7 Life Lessons Learned From Product Management


 

Life Lesson

Product managers apply a lot of life lessons into their job, but not many are aware that we start using a lot of our job traits in real life inherently.

Here’s some of them I have made use of.

  1. Ruthless Prioritization: Prioritization is a key aspect in product management. It ensures the company is investing in the right set of features for maximum ROI.
    • This trait helps us product managers in real life in ensuring we prioritize the right tasks that benefit us, our family, and our society in general.
  2. Efficiency: Tactical aspects of product management involves completion of tasks efficiently and in an optimal manner, so more gets done in a shorter time and with quality.
    • Back at home, this trait helps us approach everyday chores, such as buying milk & vegetables, and even watching TV, in a calculated manner to ensure there’s less waste of time, money, & energy.
  3. Work like a team: Product managers cannot survive without a team that helps them visualize their vision.
    • Our life is no different. We need supporting people in life, be it our parents, siblings, spouse, kids, or friends, and we always understand the interests of these groups of people before taking decisions.
  4. Respect everyone’s inputs: Great ideas come from everywhere and product managers keep their ears open always.
    • We cannot ignore our close aides, family, or well wishers’ thoughts and inputs. Regardless of whether all the inputs get materialized, it’s important to give an ear to those inputs.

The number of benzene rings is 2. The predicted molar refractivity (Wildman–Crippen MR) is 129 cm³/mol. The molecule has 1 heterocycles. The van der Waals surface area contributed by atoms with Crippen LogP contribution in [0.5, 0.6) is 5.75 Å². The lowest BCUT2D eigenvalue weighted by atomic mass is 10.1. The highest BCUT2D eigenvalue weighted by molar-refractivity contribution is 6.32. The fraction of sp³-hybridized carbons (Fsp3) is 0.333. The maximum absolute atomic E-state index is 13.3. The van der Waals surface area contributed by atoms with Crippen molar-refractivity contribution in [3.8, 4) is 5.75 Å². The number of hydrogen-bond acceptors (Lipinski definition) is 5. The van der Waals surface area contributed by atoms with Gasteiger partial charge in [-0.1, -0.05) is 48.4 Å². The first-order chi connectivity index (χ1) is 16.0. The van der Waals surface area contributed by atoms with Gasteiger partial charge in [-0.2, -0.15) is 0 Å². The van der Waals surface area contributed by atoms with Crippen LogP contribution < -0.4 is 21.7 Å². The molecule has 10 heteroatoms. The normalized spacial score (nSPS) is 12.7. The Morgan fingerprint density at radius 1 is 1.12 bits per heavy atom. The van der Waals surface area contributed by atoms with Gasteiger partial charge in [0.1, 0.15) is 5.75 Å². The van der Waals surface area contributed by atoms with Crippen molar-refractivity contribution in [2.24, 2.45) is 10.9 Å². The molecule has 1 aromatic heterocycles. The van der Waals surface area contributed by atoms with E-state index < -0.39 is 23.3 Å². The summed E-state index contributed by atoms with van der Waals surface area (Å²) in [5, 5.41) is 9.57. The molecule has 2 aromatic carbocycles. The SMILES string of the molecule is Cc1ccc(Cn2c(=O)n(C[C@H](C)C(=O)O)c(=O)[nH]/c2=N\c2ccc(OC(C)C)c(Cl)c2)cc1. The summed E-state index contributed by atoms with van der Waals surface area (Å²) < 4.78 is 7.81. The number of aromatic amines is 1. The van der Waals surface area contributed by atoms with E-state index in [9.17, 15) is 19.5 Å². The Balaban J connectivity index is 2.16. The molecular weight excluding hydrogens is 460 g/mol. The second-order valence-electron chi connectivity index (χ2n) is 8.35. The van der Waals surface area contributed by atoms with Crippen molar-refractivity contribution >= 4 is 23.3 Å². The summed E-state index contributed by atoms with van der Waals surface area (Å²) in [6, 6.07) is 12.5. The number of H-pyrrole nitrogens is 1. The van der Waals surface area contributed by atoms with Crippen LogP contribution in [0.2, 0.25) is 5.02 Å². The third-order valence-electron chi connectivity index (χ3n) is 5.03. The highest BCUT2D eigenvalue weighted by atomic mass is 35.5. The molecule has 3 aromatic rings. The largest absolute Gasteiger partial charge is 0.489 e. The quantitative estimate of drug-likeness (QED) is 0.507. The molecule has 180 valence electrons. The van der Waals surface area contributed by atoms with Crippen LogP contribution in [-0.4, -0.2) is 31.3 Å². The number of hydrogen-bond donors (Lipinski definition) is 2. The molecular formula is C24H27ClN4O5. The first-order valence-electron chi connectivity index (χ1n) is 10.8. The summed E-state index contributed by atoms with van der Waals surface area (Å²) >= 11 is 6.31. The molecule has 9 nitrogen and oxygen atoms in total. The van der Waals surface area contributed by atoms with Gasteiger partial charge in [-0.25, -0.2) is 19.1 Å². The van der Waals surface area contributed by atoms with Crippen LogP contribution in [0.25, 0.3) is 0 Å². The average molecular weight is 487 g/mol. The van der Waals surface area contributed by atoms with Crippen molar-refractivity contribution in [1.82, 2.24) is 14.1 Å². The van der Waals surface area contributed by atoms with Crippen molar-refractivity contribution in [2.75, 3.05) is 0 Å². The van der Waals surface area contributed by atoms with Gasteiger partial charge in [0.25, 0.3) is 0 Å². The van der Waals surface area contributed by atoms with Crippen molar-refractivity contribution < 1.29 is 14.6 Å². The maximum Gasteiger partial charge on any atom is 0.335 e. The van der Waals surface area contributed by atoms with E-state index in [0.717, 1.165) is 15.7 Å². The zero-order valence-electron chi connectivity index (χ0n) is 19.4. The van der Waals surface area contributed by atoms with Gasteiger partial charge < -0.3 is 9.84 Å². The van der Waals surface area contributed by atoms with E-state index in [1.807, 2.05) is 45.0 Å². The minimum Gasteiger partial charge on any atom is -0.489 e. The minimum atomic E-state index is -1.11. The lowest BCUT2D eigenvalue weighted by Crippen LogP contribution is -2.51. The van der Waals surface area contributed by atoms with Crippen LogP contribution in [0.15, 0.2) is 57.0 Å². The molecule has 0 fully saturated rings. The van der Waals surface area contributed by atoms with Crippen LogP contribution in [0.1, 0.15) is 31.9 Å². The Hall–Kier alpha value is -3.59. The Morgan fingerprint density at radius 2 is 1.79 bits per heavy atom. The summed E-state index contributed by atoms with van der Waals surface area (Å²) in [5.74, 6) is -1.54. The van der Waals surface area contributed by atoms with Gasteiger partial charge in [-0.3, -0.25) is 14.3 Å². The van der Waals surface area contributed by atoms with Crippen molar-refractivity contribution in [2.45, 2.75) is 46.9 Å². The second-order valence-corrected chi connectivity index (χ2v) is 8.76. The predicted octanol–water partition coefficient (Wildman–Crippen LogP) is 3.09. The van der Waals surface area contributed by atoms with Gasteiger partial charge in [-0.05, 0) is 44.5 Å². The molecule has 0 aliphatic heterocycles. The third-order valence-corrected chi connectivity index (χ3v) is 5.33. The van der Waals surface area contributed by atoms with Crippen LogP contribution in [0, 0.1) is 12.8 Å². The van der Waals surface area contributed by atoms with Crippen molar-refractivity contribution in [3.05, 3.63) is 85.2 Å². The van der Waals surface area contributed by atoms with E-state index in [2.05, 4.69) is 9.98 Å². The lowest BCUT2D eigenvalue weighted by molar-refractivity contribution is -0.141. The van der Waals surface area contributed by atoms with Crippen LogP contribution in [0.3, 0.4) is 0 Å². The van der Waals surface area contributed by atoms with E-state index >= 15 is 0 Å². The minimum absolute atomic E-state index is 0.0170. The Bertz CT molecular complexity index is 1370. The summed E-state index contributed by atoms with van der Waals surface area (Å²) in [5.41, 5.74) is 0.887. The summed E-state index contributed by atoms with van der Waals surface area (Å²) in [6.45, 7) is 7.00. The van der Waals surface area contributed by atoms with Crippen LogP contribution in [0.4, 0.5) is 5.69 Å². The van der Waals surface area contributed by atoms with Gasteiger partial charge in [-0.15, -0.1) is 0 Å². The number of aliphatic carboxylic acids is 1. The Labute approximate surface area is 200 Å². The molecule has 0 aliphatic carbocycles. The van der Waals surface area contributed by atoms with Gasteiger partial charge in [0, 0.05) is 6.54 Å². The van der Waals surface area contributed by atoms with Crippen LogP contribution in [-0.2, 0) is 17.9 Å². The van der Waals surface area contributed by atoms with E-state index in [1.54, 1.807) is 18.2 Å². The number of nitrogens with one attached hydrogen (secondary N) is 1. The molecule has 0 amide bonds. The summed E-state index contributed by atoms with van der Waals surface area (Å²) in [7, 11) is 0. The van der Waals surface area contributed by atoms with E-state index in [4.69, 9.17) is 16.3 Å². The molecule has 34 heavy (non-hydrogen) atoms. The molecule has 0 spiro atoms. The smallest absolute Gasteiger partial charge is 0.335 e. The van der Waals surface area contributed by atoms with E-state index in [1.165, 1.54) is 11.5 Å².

5. Say no, with justification: This is one of the toughest tasks for product managers, especially when the request is from CxO.
    • In life, we always deal with people who are not at the same level of thinking as us. We deal with people with old school thoughts, immature/novice folks, and sometimes that high IQ lady. It’s with great challenge we have learned to deny some requests and with appropriate reasoning.
  6. Be available whenever needed: As product managers, we are required to be available to other teams almost all the time during business days, and at sometimes during holidays too.
    • Needless to say, we are just a phone call or message away to our near and dear ones.
  7. Motivate people around: As product managers, we constantly motivate the development teams so that they could churn out builds with high velocity.
    • Back at home, we appreciate several people. Our mother for great food, our father for timely advice, encourage kids to study/play well, and even the maid for a service well done.
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Top 4 things you should NOT do as a product manager!


There are several articles on what product managers should do and what their attributes should be, and even there’s one in my blog.

This time we’ll keep it a little different and see what things a product manager should not do. Here’s my top 4:

1. DO NOT panic in difficult times